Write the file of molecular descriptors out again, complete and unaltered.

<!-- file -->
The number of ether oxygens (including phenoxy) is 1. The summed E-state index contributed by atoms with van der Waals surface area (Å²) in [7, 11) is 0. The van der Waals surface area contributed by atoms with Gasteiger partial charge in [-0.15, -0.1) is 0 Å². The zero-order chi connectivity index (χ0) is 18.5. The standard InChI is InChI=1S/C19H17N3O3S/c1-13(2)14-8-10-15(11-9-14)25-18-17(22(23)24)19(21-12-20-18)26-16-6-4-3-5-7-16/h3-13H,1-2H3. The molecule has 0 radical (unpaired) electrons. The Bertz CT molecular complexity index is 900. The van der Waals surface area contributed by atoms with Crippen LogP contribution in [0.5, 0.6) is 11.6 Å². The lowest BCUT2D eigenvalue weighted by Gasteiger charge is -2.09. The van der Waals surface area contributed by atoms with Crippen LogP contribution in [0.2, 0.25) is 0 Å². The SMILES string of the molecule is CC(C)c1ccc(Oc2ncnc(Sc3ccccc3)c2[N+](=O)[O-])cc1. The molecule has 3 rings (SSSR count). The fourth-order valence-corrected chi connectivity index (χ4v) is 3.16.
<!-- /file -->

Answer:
The number of ether oxygens (including phenoxy) is 1. The summed E-state index contributed by atoms with van der Waals surface area (Å²) in [7, 11) is 0. The van der Waals surface area contributed by atoms with Gasteiger partial charge in [-0.15, -0.1) is 0 Å². The zero-order chi connectivity index (χ0) is 18.5. The standard InChI is InChI=1S/C19H17N3O3S/c1-13(2)14-8-10-15(11-9-14)25-18-17(22(23)24)19(21-12-20-18)26-16-6-4-3-5-7-16/h3-13H,1-2H3. The molecule has 0 radical (unpaired) electrons. The Bertz CT molecular complexity index is 900. The van der Waals surface area contributed by atoms with Crippen LogP contribution in [0.5, 0.6) is 11.6 Å². The lowest BCUT2D eigenvalue weighted by Gasteiger charge is -2.09. The van der Waals surface area contributed by atoms with Crippen LogP contribution in [0.2, 0.25) is 0 Å². The SMILES string of the molecule is CC(C)c1ccc(Oc2ncnc(Sc3ccccc3)c2[N+](=O)[O-])cc1. The molecule has 3 rings (SSSR count). The fourth-order valence-corrected chi connectivity index (χ4v) is 3.16.